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$G$ is abelian, $H = \{x \in G : x = x^{-1}\}$ is a subgroup?

I know to prove that a subset $H$ of group $G$ be a subgroup, one needs to (i) prove $\forall x,y \in H:x \circ y \in H$ and (ii) $\forall x \in H:x^{-1} \in H.$

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Careful: the empty set satisfies the properties you listed above, but is not a subgroup! –  Stahl Mar 4 '13 at 20:08
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marked as duplicate by Cameron Buie, Git Gud, azimut, Norbert, Michael Albanese Oct 19 '13 at 16:32

This question has been asked before and already has an answer. If those answers do not fully address your question, please ask a new question.

6 Answers

up vote 4 down vote accepted

Unless you know $H$ is a nonempty subset of $G$, we need also to show that the identity $e \in G$ is also in $H$:

(o) Clearly, the identity $e \in G$ is its own inverse, hence $e = e^{-1} \in H$.

$(ii)\;$ $\forall x \in H$, $x\in H \implies x = x^{-1} \in H$. Hence we have closure under inverses.

$(i)$ $x\circ y \in H$? $$\; x, y \in H, \implies x = x^{-1}, y = y^{-1}$$ $$ x \circ y = x^{-1}\circ y^{-1} = y^{-1}\circ x^{-1} \quad\quad\quad\quad\tag{G is abelian}$$ $$y^{-1}\circ x^{-1} = (x\circ y)^{-1} \implies x\circ y \in H$$

Hence we have closure under the group operation.

Therefore, $H \leq G$. That is, $H$ is a subgroup of $G$.


Added: Note that this problem is equivalent to the task of proving that if $G$ is an abelian group, and $H$ is a subset of $G$ such that $H = \{x \in G\mid x^2 = e\}$, then $H$ is a subgroup of $G$. Why? For $x \in G$ such that $x^2 = e$, note that $$x^2 = e \iff x^{-1}\circ x^2 = x^{-1} \circ e \iff x^{-1}\circ (x\circ x) = x^{-1}$$ $$\iff (x^{-1}\circ x) \circ x = x^{-1} \iff e\circ x = x^{-1} \iff x = x^{-1}$$

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Thanks, that was very well explained! Sorry, I'm trying to learn abstract algebra by myself and I don't have too much experience with proofs. My book has answers, but they are for a very small set of exercises. –  user8210 Mar 4 '13 at 20:54
    
Your welcome, and thank you. Yes, textbook solutions are usually given for more computational types of problems, seldom for proofs. It takes some time and effort to get comfortable with proofs. You might want to find a copy of the text by Velleman: How to Prove It: A Structured Approach. It's really worth having, studying, and even simply for use as a reference. –  amWhy Mar 4 '13 at 21:01
    
I hope I didn't confuse you with the "added" part of my answer: it is not at all needed for the proof at hand. It's just that one frequent question that student's encounter, (and a favorite test question), is to prove that if G is abelian, and H is a subset of G containing all elements g of G such that $g^2 = e$, then H is a subgroup of G. And your experience with this question will help you with a question like that! –  amWhy Mar 4 '13 at 21:22
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Consider the map $\varphi:G\to G$ given by $\varphi(x)=x^2$. Since $G$ is abelian, then $\varphi$ is a homomorphism, and it's readily seen that $H$ is precisely the kernel of $\varphi$. Thus, $H$ is a subgroup of $G$.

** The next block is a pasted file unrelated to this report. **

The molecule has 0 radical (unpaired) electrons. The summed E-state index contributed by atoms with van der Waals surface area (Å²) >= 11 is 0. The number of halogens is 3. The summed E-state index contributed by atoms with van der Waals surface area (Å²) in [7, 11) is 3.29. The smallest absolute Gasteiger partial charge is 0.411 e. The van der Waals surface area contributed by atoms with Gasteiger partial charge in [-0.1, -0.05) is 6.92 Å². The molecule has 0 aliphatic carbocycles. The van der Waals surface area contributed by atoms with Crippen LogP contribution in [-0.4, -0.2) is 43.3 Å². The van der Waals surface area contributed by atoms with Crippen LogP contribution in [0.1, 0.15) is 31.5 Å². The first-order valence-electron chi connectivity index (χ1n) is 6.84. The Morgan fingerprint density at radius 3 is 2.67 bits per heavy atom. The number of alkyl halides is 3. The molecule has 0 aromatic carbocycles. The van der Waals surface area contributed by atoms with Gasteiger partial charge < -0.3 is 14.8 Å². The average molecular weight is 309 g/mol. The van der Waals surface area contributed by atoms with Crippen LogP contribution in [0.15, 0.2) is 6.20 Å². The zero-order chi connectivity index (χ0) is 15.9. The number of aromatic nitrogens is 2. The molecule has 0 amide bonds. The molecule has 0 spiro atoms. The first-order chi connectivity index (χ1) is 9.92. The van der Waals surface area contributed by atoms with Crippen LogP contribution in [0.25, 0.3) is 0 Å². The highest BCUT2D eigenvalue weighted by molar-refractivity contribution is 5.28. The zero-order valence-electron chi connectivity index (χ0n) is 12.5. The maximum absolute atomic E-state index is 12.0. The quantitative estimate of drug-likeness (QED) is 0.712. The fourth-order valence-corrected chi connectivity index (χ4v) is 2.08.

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This is the best answer. No calculations are needed. –  Martin Brandenburg Mar 4 '13 at 21:07
    
Actually, @Martin, I doubt this will be useful to the OP, at this stage of the game. At this stage of the game, I doubt that the asker has encountered "homomorphisms", let alone what the "kernel" of a homomorphism is! –  amWhy Mar 4 '13 at 21:26
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You know what you need to do, so proceed and do it. For example, to show that if $x\in H$ then $y=x^{-1}\in H$, all you have to do is note that it is given that $x=x^{-1}$, and thus $y=x$, and thus clearly in $H$.

Now, all that is left for you is to start by saying: suppose $x,y\in H$, then I need to show that $xy\in H$.

Now write down what you know: $x^{-1}=?$ and $y^{-1}=?$. And write what you want to show: $(xy)^{-1}=?$. Fill in the question marks, and complete the proof.

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Straightforward insertion helps:

(i) We always have $(xy)^{-1}=y^{-1}x^{-1}$.If we know $x=x^{-1}$ and $y=y^{-1}$, then this becomes $yx$. As $G$ is abelian, ideed $(xy)^{-1}=xy$, so $H$ is closed under multiplication.

(ii) If $x=x^{-1}$ then $(x^{-1})^{-1}=x^{-1}$, so also $x^{-1}\in H$.

(iii) Something is missing. There are subsets that are closed under multiplication and taking inverses, but are not subgroups!

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At first I thought (iii) might be a nitpick about the set being nonempty, but then that still doesn't explain the plural "subsets". Is it just a typo? –  rschwieb Mar 4 '13 at 20:13
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$x,y \in H \implies (xy)^{-1} = y^{-1} x^{-1} = yx = xy$

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It is clear that $e\in H$ as $e=e^{-1}$. So $H\neq $ the empty set.

Pick $x,y\in H$, then consider $xy$. Since $G$ is ablian and elements of $H$ are their own inverse we can see that $(xy)^{-1}=x^{-1}y^{-1}=xy$ so $xy\in H$. So $H$ is closed.

Then pick $x\in H$ since $x\in H$, $x=x^{-1}$ so $xx=x^2=e$ so inverses are in $H$

Therefore $H$ is nonempty, closed subset of $G$ with inverses, so $H$ is a subgroup of $G$.

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